What's in a Name?

by Glen Walker,

rose bush'Tis but thy name that is my enemy. Thou art thyself, though not a Montague. What’s Montague? It is nor hand, nor foot, Nor arm, nor face, nor any other part Belonging to a man. O, be some other name! What’s in a name? That which we call a rose By any other word would smell as sweet.

You might recognize those words. It's often paraphrased as "A rose by any other name would smell as sweet". The quote comes from Shakespeare's Romeo and Juliet, and in this particular verse, Juliet is speaking to Romeo and referring to the family feud between the Capulets (Juliet's family) and the Montagues (Romeo's family). She is explaining to Romeo her thoughts about the meaning of a name. What does it mean to be called a Capulet or a Montague? Or perhaps, modernly, what does it mean to be called a Jones or a Smith or a Williams? Regardless of your last name, you are who you are. If a rose bush were named by the famous children's author, Dr Seuss, it might be a "Zizzer-Zazzer-Zuzz" (which, of course, would be ridiculous because that's already the name of a mystical patch-work creature). The Zizzer-Zazzer-Zuzz bush would still smell beautiful even if it weren't called a rose bush.

Can we apply that same logic when naming objects on our webpage? Why does it matter if we call a button "Search" or "Find" or "Seek" or "Forage"? Or if you want to use the button for several actions, call it "Go". Type in your search term and "Go". Select your shopping cart and "Go". Type your email and "Go".

When designing and developing websites, leave Juliet's thoughts aside because an object by any other name might not be accessible.

For assistive technology, such as screen readers, magnifiers, speech recognition, braille devices, etc, the name of an object, or more specifically, the "accessible name" of an object, is extremely important.

What is an accessible name?

Officially, an accessible name is "the name of a user interface element…The value of the accessible name may be derived from a visible (e.g., the visible text on a button) or invisible (e.g., the text alternative that describes an icon) property of the user interface element." The complete rules for determining the accessible name can feel overwhelming at first, but in most cases the name is fairly easy to determine.

Who uses the accessible name?

print iconYou do, but you might not know it. If a website has a print button and the alternative text is 'print' or the tooltip is 'print', you are using the accessible name.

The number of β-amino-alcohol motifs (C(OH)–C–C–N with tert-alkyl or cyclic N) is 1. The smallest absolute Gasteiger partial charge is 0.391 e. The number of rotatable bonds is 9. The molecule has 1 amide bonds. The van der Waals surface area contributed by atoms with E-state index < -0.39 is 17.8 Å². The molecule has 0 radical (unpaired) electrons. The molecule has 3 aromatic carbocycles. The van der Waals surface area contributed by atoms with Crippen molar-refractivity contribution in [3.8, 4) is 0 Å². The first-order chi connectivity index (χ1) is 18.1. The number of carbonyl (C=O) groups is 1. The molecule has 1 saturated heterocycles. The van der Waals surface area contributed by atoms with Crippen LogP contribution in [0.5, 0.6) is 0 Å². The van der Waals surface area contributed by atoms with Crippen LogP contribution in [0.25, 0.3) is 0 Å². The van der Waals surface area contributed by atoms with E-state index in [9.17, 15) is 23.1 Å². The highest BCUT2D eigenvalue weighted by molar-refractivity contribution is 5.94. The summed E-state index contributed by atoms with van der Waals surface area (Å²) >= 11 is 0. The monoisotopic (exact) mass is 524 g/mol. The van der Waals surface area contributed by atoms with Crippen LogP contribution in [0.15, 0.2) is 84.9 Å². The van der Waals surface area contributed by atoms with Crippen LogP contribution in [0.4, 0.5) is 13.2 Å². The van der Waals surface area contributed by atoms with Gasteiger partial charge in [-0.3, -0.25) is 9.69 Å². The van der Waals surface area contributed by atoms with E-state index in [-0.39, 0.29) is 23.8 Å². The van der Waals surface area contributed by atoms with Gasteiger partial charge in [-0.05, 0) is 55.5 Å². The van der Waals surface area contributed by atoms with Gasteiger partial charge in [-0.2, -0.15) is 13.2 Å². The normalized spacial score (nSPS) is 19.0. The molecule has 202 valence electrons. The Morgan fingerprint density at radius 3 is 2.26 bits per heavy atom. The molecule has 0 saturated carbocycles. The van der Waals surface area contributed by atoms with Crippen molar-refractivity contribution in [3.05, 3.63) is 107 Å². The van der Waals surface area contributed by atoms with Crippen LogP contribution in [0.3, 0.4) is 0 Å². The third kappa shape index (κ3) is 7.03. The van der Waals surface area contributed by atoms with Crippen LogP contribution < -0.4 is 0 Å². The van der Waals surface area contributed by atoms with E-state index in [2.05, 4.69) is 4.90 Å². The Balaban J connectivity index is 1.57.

cube with question marks and "I dare you" labelIf you're a screen reader user, the accessible name becomes even more critical. Without it, the button just becomes "button" or "unlabeled 15 button". Do you dare select it? What's going to happen if you select "unlabeled 15 button"? You might try listening to the text that preceeds or follows the button to get a clue as to its context, but it might be surrounded by other unlabeled buttons. If you hear "print button", you know exactly what's going to happen when it's selected.

hello my name is print button name tagIf you're a speech interface user, the accessible name allows you to address the button by name as if you're having a polite conversation with it. It's as if the button has a "Hello, my name is…" sticker on it.

You can say, "Click print button".

How is the accessible name generated?

Because the accessible name is so important for assistive technology, it's important for you to understand how the accessible name is generated.

In simple cases, the accessible name is what's displayed on the screen. A button displaying the text 'Print' has an accessible name of 'Print'.

Beyond that, the complexity starts building because there are many factors that contribute to the accessible name beyond the visible text, such as alt, title, aria-label, aria-labelledby, nested elements and their respective accessible names, etc. The role of an object also factors in.

The bulk of the work is described in step 2 of W3C's "4.3 Text Alternative Computation" which is essentially a large if/then/else statement with eight conditions.

A few notes about reading the W3C spec:

  • Both the accessible name and the accessible description are described in the W3C spec because the process is the same, other than a minor difference in step 2B (aria-labelledby for names and aria-describedby for descriptions).
  • In order for the spec to not continuously say "accessible name or accessible description" (since the process is describing both), it uses a common term, "text alternative". Don't confuse "text alternative" with the alt text attribute. They're different things.
  • In 2.B, the bullets i, ii, iii apply to *both* the accessible name and accessible description, not just to the accessible description. They're indented under the second bullet (accessible description) so it appears they only apply to the accessible description.

Here's a simplified summary of step 2 (using the same letters, A-G, as the W3C spec). The first step that has a value is returned and then the process is over. This is a precedence list.

  1. If the element is hidden and not used in another element's aria-labelledby, return a blank.
  2. Else, if the element has an aria-labelledby property, recurse over the IDs in the aria-labelledby property and concatenate and return the accessible name of all the elements in the aria-labelledby.
  3. Else, return the aria-label attribute
  4. Else, return the alt attribute or associated <label> element.